There is something unspeakably delightful about seeing Diane Keaton immersed in conversation with her partner, strolling nonchalantly down a New York street. You’re taken back to days of Annie Hall, Manhattan or Play it Again, Sam – classic romantic tales that managed to find the most beautiful balance between comedy and pathos. However sadly in this instance, it seeks in only reminding you that such films are consigned to Hollywood history, as Ruth & Alex, for all of it’s congenial elements, is not quite Woody Allen.
Keaton plays Ruth, who alongside her husband of forty years, Alex (Morgan Freeman), are reluctantly putting their apartment on the market, as it’s five flights of stairs up, and not accommodating to people of their age. With Ruth’s niece (Cynthia Nixon) left in charge of selling the property, the couple are distracted when their dog is rushed to the vet for an emergency operation, not really allowing them to pause, and reflect on what it would mean to move out of the place they very fondly call home.
Richard Loncraine’s understated drama thrives in its simplistic narrative, not attempting to do too much or heading down too many tangents, instead we focus solely on the characters, and the finished product is all the better for it. Not much technically happens, it’s just a window into their lives, and how one thing – in this instance, leaving a property behind – can trigger a range of emotions, and those which we can relate to. It’s a shame, however, that we have the addition of superfluous flashbacks to Ruth and Alex’s youth, which are too mawkish in their execution. We simply don’t need to see them, and through Freeman and Keaton we can figure their past our ourselves, we don’t need to be spoon fed it. It also means we see less of Freeman, and that’s never a good thing – as the actor proves that, in spite of his age, he carries such a screen presence and distinct affability, and it’s just a joy to see him in a rare, leading role, following a string of cameos in recent years.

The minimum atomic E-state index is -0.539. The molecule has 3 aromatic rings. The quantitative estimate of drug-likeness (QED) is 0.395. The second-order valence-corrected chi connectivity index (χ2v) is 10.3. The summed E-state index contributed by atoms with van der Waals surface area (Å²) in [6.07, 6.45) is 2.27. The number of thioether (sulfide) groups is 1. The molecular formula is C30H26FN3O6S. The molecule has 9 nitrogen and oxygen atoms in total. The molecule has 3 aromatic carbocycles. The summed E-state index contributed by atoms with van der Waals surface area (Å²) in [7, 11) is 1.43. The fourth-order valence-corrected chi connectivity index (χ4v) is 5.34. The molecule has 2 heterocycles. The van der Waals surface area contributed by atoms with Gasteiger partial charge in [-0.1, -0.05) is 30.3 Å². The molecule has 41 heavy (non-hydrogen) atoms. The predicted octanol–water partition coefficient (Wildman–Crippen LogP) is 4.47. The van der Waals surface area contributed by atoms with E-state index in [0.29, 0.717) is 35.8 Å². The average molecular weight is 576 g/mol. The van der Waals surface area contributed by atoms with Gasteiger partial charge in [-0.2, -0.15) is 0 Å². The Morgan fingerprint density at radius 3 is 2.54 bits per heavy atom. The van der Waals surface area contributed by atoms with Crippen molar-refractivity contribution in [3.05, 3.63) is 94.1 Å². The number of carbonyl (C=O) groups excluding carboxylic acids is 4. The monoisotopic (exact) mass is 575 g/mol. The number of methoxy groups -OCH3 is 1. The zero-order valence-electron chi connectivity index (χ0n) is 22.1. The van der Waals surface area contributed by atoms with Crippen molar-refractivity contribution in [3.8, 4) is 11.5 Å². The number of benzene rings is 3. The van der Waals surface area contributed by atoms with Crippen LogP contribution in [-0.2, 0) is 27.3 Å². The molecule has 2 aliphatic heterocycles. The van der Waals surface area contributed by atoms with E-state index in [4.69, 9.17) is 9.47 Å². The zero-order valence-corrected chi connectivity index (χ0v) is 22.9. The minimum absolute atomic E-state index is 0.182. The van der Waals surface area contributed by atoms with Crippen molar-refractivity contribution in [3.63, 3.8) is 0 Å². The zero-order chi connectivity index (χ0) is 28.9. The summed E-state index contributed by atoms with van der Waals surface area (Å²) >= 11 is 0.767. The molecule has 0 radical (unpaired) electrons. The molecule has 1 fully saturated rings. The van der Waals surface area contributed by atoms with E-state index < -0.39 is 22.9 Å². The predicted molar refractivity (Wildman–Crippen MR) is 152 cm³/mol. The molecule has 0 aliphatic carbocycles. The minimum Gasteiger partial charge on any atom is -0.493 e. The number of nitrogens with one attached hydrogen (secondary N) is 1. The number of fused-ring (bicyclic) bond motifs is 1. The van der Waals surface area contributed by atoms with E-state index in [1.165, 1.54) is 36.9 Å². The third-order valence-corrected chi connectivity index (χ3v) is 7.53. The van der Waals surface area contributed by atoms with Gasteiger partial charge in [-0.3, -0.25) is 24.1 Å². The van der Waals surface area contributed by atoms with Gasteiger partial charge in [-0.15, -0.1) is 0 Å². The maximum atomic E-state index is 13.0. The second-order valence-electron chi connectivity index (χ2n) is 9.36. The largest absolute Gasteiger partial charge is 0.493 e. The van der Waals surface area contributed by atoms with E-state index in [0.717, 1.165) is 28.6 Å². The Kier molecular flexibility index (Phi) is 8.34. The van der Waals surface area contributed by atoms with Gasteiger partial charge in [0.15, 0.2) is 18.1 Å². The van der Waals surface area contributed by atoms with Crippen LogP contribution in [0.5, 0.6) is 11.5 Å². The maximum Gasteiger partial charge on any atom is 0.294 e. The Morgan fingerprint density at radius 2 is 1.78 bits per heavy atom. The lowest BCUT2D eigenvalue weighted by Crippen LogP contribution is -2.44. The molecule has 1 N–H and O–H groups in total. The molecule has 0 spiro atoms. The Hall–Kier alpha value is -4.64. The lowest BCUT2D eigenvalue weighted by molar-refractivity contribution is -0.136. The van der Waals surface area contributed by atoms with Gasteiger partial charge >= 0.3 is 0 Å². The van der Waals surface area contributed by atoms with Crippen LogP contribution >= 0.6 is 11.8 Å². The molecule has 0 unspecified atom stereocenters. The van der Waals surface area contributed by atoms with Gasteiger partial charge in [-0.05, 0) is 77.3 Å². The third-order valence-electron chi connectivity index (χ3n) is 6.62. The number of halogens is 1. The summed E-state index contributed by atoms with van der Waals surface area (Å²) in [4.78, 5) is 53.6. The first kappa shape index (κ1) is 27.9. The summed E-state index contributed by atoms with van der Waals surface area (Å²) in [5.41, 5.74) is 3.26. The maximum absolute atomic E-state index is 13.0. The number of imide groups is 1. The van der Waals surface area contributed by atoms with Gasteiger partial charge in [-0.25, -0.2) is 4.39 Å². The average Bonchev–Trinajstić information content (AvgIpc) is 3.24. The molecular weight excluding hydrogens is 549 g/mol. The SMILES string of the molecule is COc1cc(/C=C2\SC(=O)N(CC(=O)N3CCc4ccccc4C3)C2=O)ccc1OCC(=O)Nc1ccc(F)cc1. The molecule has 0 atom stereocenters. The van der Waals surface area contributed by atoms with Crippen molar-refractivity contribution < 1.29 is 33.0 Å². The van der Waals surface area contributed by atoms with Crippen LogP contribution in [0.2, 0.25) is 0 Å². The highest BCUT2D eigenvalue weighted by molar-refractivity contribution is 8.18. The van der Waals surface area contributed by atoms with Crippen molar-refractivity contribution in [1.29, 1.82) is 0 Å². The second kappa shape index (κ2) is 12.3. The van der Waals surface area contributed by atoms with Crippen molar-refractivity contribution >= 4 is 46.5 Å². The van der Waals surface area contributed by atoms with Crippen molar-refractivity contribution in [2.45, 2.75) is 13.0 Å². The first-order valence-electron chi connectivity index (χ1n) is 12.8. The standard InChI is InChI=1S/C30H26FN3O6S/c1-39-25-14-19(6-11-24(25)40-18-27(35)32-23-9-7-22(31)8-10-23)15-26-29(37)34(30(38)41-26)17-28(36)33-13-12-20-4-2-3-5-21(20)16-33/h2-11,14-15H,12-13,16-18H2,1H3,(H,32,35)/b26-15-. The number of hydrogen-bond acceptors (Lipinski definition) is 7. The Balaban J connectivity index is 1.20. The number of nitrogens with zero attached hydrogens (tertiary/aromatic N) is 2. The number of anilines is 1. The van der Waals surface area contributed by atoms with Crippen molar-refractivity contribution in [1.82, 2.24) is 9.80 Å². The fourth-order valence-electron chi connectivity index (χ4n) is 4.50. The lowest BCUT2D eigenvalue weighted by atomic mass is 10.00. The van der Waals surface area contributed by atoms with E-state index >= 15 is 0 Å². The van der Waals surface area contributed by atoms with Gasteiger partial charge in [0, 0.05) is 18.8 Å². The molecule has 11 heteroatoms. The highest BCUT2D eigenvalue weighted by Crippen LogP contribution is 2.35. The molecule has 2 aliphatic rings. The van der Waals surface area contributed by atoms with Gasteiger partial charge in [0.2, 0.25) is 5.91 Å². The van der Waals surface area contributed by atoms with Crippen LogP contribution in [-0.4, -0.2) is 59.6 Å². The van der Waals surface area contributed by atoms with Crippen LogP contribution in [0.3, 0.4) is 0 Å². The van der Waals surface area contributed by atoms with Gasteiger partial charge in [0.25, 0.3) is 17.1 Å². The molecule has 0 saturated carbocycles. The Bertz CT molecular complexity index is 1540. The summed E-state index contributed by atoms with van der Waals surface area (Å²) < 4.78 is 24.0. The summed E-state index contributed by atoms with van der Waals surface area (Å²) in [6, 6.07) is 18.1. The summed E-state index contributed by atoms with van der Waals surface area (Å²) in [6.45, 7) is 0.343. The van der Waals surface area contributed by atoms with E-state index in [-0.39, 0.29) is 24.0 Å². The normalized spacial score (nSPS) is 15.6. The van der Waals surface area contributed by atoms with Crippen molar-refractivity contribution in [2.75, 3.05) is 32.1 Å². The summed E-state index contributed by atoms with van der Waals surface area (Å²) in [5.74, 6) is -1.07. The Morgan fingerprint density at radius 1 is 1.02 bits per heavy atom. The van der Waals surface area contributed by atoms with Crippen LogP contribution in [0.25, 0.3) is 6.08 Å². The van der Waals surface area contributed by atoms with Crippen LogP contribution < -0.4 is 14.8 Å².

To ensure we have a full house, even their pet dog turns in an impressive display, with the character working as a metaphor for our couple – it’s elderly and not what he used to be – but there’s life in him yet. This sets the tone for a sweet, tender film with an enchanting atmosphere. Undemanding and requiring very little of its audience, though Ruth & Alex may be somewhat forgettable on the whole, it certainly makes for an enjoyable, entertaining watch at the time.